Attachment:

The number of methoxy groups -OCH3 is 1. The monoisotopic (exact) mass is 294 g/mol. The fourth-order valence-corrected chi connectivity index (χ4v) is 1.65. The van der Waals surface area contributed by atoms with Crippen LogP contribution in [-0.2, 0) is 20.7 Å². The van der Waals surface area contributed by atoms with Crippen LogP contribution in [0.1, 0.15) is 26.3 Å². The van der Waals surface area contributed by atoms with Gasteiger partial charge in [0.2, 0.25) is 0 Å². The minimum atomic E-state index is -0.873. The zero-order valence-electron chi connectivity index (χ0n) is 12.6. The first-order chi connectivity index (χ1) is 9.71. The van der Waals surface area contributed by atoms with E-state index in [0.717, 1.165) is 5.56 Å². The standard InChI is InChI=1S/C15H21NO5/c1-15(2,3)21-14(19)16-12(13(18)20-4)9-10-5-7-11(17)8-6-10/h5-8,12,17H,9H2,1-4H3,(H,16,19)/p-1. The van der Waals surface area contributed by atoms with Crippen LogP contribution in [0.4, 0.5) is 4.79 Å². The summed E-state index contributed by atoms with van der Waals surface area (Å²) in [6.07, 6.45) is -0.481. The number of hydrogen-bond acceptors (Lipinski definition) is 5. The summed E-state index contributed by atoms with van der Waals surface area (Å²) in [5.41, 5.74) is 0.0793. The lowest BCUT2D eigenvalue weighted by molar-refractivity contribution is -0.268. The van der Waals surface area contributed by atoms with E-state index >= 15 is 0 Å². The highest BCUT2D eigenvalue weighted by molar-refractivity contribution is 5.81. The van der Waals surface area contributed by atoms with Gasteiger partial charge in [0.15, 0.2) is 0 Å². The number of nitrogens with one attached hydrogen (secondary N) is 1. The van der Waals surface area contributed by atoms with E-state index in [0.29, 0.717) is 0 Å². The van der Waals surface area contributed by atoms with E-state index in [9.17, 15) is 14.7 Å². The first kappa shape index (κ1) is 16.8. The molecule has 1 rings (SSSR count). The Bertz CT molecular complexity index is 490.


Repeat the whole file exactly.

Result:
The number of methoxy groups -OCH3 is 1. The monoisotopic (exact) mass is 294 g/mol. The fourth-order valence-corrected chi connectivity index (χ4v) is 1.65. The van der Waals surface area contributed by atoms with Crippen LogP contribution in [-0.2, 0) is 20.7 Å². The van der Waals surface area contributed by atoms with Crippen LogP contribution in [0.1, 0.15) is 26.3 Å². The van der Waals surface area contributed by atoms with Gasteiger partial charge in [0.2, 0.25) is 0 Å². The minimum atomic E-state index is -0.873. The zero-order valence-electron chi connectivity index (χ0n) is 12.6. The first-order chi connectivity index (χ1) is 9.71. The van der Waals surface area contributed by atoms with E-state index in [0.717, 1.165) is 5.56 Å². The standard InChI is InChI=1S/C15H21NO5/c1-15(2,3)21-14(19)16-12(13(18)20-4)9-10-5-7-11(17)8-6-10/h5-8,12,17H,9H2,1-4H3,(H,16,19)/p-1. The van der Waals surface area contributed by atoms with Crippen LogP contribution in [0.4, 0.5) is 4.79 Å². The summed E-state index contributed by atoms with van der Waals surface area (Å²) in [6.07, 6.45) is -0.481. The number of hydrogen-bond acceptors (Lipinski definition) is 5. The summed E-state index contributed by atoms with van der Waals surface area (Å²) in [5.41, 5.74) is 0.0793. The lowest BCUT2D eigenvalue weighted by molar-refractivity contribution is -0.268. The van der Waals surface area contributed by atoms with E-state index >= 15 is 0 Å². The highest BCUT2D eigenvalue weighted by molar-refractivity contribution is 5.81. The van der Waals surface area contributed by atoms with Gasteiger partial charge in [0.15, 0.2) is 0 Å². The number of nitrogens with one attached hydrogen (secondary N) is 1. The van der Waals surface area contributed by atoms with E-state index in [0.29, 0.717) is 0 Å². The van der Waals surface area contributed by atoms with E-state index in [9.17, 15) is 14.7 Å². The first kappa shape index (κ1) is 16.8. The molecule has 1 rings (SSSR count). The Bertz CT molecular complexity index is 490.